Wedding bells were ringing loud and clear in 2015 as the U.S. Supreme Court on June 26 issued its ruling affirming marriage equality as the law of the land. But the momentum actually began in the fall of 2014, when SCOTUS refused to hear appeals from several circuit courts, leaving pro-equality rulings in place. And the marriage equality movement continued to pick up steam as 2015 began.

The year began at the Fifth Circuit Court of Appeals with a Jan. 9 hearing on cases from Mississippi, Louisiana and Texas, and things didn’t go well for the anti-equality side. When conservative Judge Jerry Smith mentioned a decision from another Supreme Court case, Roberta Kaplan, the attorney arguing for equality in the Mississippi case, interrupted and said she was the winning attorney in that case. That seemed to shut him down.

Judge William Higginbotham, considered a swing vote on the panel, asked questions like why sterile couples should be allowed to marry, and when the attorney representing Mississippi argued states should be allow to decide who should marry in the state and opinions in states change, Higginbotham snidely commented, “We’ve heard that argument from Mississippi in these halls before.”

But in the end, the Fifth Circuit never ruled. Weeks after the hearing, the Sixth Circuit became the first appellate court to decide marriage wasn’t a constitutional right, forcing the Supreme Court to take that case to settle the difference between districts.

Meanwhile, Sarah Goodfriend and Suzanne Bryant sued Texas in February for the right to marry, based on a health condition (Goodfriend is battling cancer). A Travis county probate judge declared the Texas marriage law unconstitutional and granted them the right to marry.

Before state officials — namely Attorney General Ken Paxton — could do anything to stop them, Travis County Clerk Dana DeBeauvoir issued the couple a license and they were married minutes later.

Rep. Tony Tinderholt, R-Arlington, who is on his fifth marriage, filed a handwritten complaint against the probate judge.

The scribbled complaint, however, was against the wrong judge and was thrown out.

The Supreme Court heard the Obergefell marriage equality case in April.

In 2013, Jim Obergefell and John Arthur flew on a medical flight from Ohio to a runway in Baltimore, where they were married. Obergefell sued Ohio to have their marriage recognized after Arthur died of ALS less than two months later. The Sixth Circuit overturned a lower court ruling that said Ohio had to recognize marriage in just this one case.

Justice William Kennedy issued his ruling on June 26, the anniversary of his landmark rulings in two other landmark LGBT rights cases — U.S. v. Windsor, which overturned part of the Defense of Marriage Act in 2013, and Lawrence v. Texas, which overturned the Texas sodomy law in 2004.

Within hours, couples were getting married in Dallas and Fort Worth. Dallas County Clerk John Warren met with his entire staff before issuing the first license at noon to long-time couple Jack Evans and George Harris. Their pastor’s wife, Judge Dennise Garcia, performed their wedding in a Justice of the Peace courtroom.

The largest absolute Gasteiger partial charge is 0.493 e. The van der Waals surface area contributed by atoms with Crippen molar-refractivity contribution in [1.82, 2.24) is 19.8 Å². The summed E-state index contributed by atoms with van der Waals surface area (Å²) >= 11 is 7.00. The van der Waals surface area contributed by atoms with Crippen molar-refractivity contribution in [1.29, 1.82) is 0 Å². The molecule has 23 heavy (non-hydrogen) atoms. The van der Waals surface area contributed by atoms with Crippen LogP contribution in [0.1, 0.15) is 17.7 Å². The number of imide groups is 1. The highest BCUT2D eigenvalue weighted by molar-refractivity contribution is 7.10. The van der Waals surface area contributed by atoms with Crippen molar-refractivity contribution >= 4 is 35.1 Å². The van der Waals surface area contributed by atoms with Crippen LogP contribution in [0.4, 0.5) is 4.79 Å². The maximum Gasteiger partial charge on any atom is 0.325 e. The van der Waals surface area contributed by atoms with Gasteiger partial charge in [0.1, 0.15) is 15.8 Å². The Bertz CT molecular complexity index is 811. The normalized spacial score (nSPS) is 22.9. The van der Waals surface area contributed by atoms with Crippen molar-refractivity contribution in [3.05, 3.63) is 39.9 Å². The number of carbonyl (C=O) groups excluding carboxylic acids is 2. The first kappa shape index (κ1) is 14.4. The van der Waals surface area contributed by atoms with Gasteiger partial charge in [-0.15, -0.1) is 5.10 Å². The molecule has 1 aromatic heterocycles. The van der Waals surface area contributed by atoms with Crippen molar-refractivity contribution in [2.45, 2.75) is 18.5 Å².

Judge Tanya Parker performed the next wedding. Other judges deferred to her, because she had refused to perform any weddings until same-sex marriages were recognized.

Several Texas county clerks were hold-outs when it came time to issue licenses to same-sex couples. One clerk quit.

Another changed her mind when threatened with a lawsuit that would hold her personally liable for damages. Only in Irion County, west of San Angelo, is the county clerk still refusing to issue marriage licenses to same-sex couples. So far, however, no same-sex couple has applied to her office for a license.

The weddings were just the first step, however. How would Texas handle the other rights that come with marriage?

Within hours, state pension funds geared up to accept a same-sex spouses as beneficiaries, but  Paxton resisted changes to birth and death certificates. Neel Lane, who represented Texas couples Cleo DeLeon and Nicole Dimetman and Mark Phariss and Vic Holmes in their marriage equality lawsuit against Texas, filed a motion in August on behalf of a Texas man whose husband died in January. Jay Stone-Hoskins wanted to be listed as husband on James Stone-Hoskins’ death certificate. U.S. District Judge Orlando Garcia, who wrote the decision to overturn the Texas marriage law, ordered the change made and told Paxton to appear before him on contempt of court charges.

Once the death certificate was fixed, Garcia ordered the state to correct its procedures for issuing birth certificates.

Lane presented the court a case of a lesbian birth mom whose name was taken off the birth certificate when her wife adopted their child. Garcia ordered same-sex parents be treated equally under the law with opposite-sex parents.

Because of the number of circumstances involving adoption, surrogacy and other methods same-sex couples become parents, rewriting the rules took several weeks, but by September, both parents’ names could be placed on a birth certificate.

While Texas seemed to drag its feet on fully complying with the Obergefell decision, parents in states like Florida and Arkansas first filed lawsuits to get both names on their children’s birth certificates in December.

This article appeared in the Dallas Voice print edition January 1, 2016.